It’s as if we’re so busy “doing” in the garden that we can’t enjoy “being” in the garden.
I caught myself in this very trap a couple of years ago. I would spend hours and hours on the weekend planting, weeding, digging and then head indoors to sit down. But the realization that I wasn’t enjoying the beauty that I created coupled with my growing need to pace myself and rest from time to time during my work, made me incorporate more seating areas into the garden.
This year, I’m improving on the seating in the front of the house where we have a sweeping view of the hay field and will, I hope, be able to watch the aerial acrobatics of the purple martins. As I looked for ideas for the new seating area, I realized that I seem to have spent quite a lot of time taking pictures of garden seating in my travels. So I share them with you here along with ideas on some features of garden seating that I think make them successful.
Seating should be planned and incorporated into the garden. It’s just fine and dandy to drag out some lawn chairs when extra seating is needed. But if you need to do that whenever the mood strikes you to park your bottom and enjoy the view, it’s quite likely that you won’t sit down at all.
Create places away from the house as well as close to the house. A carefully chosen seating location can provide a focal point that draws your eye and invites you to explore further.
Seating should be sturdy and not tippy. It’s no fun to have to perch yourself on a tiny stool or spindly chair. Providing a base of pavers under the legs of your seating will give needed stability and also protect wood from the moist ground.
Seating should be weather proofed and easily cleaned. Hard surfaces such as concrete or wood are easily hosed down or even power washed in the spring or when needed. I also like the new all-weather wicker made from plastic-wrapped wire that is available from Restoration Hardware. Hardly anyone knows it’s not traditional wooden wicker. The cushions are from the Sunbrella fabric, so if I forget to bring them in during a rainstorm, there’s no harm done.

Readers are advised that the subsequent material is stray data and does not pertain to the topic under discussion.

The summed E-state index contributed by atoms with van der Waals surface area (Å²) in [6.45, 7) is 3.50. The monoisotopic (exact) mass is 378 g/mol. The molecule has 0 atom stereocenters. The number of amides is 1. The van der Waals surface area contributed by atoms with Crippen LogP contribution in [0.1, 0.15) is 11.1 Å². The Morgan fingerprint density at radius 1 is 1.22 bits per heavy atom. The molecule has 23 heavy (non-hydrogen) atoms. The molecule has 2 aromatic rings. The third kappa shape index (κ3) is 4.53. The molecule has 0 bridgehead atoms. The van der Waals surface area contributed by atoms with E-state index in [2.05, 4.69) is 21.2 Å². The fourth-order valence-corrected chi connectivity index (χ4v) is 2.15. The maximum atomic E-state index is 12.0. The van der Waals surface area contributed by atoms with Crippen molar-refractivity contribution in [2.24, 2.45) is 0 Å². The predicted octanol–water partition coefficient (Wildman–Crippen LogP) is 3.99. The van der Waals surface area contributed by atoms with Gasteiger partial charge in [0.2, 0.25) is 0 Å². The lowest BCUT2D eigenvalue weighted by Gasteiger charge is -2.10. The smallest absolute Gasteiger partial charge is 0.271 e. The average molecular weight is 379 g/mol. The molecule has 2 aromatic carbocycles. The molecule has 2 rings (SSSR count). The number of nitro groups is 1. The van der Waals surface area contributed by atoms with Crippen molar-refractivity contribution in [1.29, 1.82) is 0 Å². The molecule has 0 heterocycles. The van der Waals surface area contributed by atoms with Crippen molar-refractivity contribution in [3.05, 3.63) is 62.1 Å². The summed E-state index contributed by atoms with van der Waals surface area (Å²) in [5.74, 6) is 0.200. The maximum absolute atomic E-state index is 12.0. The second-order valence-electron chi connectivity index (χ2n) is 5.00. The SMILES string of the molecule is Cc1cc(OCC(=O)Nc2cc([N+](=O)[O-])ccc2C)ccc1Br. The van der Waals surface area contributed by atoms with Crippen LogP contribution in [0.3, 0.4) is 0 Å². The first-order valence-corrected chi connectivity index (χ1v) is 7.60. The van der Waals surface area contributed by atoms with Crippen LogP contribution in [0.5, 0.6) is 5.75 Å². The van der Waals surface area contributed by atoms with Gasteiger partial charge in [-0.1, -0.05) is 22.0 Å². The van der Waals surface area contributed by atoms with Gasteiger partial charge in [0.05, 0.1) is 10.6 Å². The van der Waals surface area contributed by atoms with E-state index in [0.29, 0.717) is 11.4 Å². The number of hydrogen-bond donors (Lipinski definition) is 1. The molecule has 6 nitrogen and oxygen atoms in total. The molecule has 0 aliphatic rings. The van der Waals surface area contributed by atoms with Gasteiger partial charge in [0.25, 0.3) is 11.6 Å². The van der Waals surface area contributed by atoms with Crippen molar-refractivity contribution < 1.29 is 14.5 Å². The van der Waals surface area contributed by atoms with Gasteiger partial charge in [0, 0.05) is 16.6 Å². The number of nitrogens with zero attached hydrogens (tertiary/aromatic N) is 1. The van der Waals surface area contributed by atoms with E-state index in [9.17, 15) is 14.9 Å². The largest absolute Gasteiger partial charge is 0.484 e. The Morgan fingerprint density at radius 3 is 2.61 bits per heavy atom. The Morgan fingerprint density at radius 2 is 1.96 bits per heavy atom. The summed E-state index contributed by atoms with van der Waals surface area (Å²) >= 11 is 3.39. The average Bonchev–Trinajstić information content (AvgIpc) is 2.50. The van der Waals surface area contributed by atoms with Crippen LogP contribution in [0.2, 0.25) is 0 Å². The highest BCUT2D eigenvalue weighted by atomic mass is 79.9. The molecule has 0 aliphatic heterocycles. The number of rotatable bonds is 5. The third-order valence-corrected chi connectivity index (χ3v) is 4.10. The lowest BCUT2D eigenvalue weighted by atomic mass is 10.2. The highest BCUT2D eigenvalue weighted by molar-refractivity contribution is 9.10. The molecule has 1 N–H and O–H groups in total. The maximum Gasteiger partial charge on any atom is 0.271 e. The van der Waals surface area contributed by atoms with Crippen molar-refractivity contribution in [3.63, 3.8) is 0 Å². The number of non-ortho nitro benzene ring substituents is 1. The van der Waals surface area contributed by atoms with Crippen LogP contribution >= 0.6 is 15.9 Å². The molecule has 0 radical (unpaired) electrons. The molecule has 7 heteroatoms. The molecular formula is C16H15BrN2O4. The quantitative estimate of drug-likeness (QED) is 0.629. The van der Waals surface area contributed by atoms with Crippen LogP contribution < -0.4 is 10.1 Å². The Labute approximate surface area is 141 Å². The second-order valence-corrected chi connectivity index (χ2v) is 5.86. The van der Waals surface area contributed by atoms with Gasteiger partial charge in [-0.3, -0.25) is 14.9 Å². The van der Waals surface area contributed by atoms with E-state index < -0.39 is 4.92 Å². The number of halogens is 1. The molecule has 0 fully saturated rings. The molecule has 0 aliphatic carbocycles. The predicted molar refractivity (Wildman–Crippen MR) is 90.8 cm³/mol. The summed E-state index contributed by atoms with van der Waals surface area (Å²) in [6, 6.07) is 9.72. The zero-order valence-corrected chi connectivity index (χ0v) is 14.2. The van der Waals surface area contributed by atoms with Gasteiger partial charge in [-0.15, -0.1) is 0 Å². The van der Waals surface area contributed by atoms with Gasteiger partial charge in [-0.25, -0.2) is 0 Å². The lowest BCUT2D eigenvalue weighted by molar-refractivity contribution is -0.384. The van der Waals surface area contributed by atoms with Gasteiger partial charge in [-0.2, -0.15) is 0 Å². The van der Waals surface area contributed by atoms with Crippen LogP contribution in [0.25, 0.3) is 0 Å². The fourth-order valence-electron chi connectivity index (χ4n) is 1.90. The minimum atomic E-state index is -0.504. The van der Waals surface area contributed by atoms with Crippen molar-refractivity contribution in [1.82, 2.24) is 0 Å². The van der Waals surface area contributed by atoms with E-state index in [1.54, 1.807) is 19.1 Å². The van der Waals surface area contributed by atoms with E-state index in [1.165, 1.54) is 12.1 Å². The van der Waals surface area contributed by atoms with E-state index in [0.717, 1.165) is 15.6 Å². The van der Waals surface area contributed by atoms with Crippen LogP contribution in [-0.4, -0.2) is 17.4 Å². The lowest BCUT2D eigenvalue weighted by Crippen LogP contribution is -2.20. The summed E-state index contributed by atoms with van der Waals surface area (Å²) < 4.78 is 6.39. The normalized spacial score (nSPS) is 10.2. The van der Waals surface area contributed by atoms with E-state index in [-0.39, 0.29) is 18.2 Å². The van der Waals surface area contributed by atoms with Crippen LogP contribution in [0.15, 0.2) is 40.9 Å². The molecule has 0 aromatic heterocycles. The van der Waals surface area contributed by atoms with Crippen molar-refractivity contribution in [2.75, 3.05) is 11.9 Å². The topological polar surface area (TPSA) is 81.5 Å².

Whatever you choose should be appropriate to the garden setting. A Zen garden will call for a more streamlined design, while a rustic, bent wood bench would be more at home in a quirky garden or a more free-flowering English cottage garden.
Don’t feel like everything has to match. Different types of seating grouped together can be charming when chosen with a unity of theme in mind. We have different styles of
Include little tables or other features to hold a drink or small plate of food. Chinese stools, cut wooden logs or other re-purposed or found objects will be appreciated when you’re nursing a cold glass of tea and trying to read a book at the same time.
So take a seat and make time to enjoy all the work you do.
Resources to Try
Arthur Lauer – Previously known as Wood Classics. Benches, chairs, dining tables and outdoor accessories. An extensive line of quality teak products.
Walpole Woodworkers – In addition to a wide variety of garden seating, Walpole Woodworkers sells all types of garden accessories and fences. This is where I bought my white picket garden fence.
Restoration Hardware – High quality outdoor seating, including all-weather wicker and iron. If you can wait until the end of summer, these products go on sale for about 20% off the listed price.
Country Casual – Another excellent resource for teak outdoor furniture.
Summer Classics – All-weather wicker, cast aluminum and wood furniture.
And closer to home, don’t forget to look here:
Amish builders – Often very basic designs, but made with quality materials. And there are no shipping charges!
Garden centers – You may find some bargains, although you’ll likely find what everyone else has.
Antiques stores and thrift stores – No telling what you’ll find. Often, you can re-purpose old wood or iron furniture, particularly if it’ll be in a covered location.